Album Review: Blackstar

April 11, 2016



By: Sophia Suarez

David Bowie’s swan song was released January 8th, only two days before the musical hero’s untimely death. Blackstar is a melange of experimental jazz with melodies akin to that of Bowie’s 1980s hit album, Scary Monsters (and Super Creeps). Added to this unique mix are Bowie’s vocals, which range from those of a soft and wandering crooner to a hard and screeching metalhead. The entire projects transports the listeners to Bowie’s latest dreamland, one which now, in context, is darker than previous ones. The new universe is Blackstar. It is no longer just an album. It is a new world created separately from a flamboyant persona or surrealistic imagery. It is a world composed of the entire essence of David Bowie.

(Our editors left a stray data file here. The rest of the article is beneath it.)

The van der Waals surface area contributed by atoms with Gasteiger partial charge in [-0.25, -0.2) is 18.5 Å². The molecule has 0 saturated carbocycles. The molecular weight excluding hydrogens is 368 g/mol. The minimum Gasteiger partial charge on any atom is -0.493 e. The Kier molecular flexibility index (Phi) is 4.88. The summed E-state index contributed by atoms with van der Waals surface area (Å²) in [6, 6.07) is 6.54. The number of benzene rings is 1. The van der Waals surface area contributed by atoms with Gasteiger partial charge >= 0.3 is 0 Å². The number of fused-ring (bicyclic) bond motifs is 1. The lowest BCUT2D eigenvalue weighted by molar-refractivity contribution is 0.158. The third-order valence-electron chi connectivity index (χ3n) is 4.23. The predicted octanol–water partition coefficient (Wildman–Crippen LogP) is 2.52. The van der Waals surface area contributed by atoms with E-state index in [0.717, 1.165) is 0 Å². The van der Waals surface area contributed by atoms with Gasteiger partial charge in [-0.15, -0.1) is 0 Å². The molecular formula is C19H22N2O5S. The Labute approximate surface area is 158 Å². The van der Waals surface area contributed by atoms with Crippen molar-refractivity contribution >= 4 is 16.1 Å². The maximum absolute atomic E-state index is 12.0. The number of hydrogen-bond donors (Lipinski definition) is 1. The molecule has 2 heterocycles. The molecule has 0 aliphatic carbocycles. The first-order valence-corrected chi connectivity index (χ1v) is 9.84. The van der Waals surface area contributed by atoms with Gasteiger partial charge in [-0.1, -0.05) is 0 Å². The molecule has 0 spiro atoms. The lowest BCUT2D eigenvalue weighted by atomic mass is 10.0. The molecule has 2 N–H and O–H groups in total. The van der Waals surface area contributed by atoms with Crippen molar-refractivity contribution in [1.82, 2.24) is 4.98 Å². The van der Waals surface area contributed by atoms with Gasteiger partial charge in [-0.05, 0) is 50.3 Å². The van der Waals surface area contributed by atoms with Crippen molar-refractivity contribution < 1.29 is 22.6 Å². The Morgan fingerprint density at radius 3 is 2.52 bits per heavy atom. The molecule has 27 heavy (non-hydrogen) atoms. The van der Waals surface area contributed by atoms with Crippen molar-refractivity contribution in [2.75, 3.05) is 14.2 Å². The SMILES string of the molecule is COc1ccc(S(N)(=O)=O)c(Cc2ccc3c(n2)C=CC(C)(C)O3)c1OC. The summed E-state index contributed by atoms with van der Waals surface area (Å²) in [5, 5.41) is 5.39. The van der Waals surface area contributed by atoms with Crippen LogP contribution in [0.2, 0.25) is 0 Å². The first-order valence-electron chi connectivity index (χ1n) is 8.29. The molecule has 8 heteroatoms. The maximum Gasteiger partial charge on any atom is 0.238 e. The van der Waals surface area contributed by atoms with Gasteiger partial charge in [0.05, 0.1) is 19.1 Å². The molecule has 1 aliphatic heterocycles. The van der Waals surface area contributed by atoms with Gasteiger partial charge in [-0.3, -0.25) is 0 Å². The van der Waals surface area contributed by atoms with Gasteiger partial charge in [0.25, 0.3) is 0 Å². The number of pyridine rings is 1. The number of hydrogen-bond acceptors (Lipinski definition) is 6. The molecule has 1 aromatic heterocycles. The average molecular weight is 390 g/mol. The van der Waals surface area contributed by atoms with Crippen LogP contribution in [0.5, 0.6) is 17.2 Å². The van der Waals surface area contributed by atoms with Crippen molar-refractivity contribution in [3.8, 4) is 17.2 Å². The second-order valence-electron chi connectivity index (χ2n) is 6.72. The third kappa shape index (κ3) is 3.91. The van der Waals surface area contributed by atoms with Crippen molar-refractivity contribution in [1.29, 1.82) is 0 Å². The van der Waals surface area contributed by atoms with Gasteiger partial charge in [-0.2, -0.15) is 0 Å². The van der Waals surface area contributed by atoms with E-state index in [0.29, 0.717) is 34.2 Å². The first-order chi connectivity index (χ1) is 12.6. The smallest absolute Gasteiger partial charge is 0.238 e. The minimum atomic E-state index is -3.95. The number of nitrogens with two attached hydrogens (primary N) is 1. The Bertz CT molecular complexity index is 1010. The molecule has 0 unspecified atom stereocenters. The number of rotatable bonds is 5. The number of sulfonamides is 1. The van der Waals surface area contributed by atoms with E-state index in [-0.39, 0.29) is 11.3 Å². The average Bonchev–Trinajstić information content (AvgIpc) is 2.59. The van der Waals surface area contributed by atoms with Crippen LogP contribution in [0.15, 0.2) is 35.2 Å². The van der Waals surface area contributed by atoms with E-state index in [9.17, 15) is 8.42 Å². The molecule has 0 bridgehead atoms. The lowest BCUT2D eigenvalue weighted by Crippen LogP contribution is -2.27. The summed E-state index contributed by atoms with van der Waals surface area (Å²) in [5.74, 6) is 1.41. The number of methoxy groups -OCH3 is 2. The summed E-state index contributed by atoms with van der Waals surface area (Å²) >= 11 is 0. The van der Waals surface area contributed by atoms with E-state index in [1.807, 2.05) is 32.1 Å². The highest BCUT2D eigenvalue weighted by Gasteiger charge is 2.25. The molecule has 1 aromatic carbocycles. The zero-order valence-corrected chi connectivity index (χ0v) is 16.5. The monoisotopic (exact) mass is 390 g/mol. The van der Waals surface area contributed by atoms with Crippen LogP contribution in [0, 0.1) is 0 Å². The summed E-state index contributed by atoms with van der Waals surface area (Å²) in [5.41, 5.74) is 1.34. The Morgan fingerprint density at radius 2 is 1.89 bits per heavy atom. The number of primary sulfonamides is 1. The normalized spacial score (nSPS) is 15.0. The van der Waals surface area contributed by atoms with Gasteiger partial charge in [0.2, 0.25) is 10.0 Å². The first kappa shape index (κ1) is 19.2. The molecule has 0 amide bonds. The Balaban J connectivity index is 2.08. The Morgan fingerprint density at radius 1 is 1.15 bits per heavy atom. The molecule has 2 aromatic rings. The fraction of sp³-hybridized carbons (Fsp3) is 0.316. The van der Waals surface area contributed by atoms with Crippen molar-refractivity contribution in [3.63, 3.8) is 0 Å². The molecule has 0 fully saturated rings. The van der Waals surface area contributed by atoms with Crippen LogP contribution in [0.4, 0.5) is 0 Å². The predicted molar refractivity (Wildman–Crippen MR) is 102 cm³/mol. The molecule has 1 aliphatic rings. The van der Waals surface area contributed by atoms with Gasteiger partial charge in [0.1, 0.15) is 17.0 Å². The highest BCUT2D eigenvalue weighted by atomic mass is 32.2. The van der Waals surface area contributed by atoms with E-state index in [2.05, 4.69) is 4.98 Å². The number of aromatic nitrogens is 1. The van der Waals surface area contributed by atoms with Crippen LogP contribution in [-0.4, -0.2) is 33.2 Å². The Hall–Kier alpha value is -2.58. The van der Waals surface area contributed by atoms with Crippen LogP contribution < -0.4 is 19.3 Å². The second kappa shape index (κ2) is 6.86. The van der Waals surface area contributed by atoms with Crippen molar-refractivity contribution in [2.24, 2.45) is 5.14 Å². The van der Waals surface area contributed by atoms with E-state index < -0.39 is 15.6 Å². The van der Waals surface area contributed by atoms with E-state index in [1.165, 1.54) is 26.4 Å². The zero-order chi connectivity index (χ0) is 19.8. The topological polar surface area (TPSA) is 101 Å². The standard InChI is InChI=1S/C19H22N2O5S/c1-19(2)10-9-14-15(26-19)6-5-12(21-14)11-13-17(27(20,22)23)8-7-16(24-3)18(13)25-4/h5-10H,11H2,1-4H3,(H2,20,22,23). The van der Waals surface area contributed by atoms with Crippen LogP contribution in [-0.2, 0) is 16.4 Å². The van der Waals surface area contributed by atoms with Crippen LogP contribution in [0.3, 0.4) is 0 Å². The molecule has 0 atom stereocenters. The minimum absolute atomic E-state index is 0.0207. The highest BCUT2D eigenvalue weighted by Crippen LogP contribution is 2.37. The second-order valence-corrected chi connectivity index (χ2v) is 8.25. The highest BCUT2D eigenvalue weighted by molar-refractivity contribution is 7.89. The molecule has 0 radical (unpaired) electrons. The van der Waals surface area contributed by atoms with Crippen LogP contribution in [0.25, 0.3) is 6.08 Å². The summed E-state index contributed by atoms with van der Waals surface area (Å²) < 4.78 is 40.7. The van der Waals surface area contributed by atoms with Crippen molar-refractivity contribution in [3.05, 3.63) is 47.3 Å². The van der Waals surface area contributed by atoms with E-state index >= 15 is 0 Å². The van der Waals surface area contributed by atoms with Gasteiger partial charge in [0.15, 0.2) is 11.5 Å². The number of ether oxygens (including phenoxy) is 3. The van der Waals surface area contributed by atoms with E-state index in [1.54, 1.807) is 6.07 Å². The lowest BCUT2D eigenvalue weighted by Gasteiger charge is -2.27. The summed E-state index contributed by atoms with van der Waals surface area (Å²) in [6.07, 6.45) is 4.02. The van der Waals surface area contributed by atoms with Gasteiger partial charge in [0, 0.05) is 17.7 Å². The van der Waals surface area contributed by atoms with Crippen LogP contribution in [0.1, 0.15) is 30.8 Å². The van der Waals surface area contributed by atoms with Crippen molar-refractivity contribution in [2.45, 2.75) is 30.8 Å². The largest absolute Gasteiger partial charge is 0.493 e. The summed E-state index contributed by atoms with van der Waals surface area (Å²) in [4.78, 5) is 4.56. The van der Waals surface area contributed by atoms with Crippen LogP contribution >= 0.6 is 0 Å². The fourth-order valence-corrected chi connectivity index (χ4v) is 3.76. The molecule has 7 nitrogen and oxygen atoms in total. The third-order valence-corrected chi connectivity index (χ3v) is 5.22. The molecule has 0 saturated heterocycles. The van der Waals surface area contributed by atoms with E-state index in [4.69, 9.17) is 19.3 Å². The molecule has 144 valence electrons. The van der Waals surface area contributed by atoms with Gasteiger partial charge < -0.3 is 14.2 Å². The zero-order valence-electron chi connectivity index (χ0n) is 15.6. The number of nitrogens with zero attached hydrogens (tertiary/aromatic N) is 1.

As listeners, we become empathetic to Bowie’s influences and experiences. He draws from sources like ultraviolent language of A Clockwork Orange and the incestuous violence of a 17th century play, making those themes his own. We also find ourselves intertwined in the mystery behind the subjects of death and longing which take a heavy place within his world. Two days after the release, of course, we found ourselves in a dreamland that was far too real.
Blackstar is extraordinary in that it is not just an album, but an epitaph. It is the last Bowie album released in his lifetime, a shining supernova. Posthumous albums will be released starting in 2017, and I am hoping this will lead us to discover not just life on Mars, but a whole new galaxy.

4.5/5 Scissors

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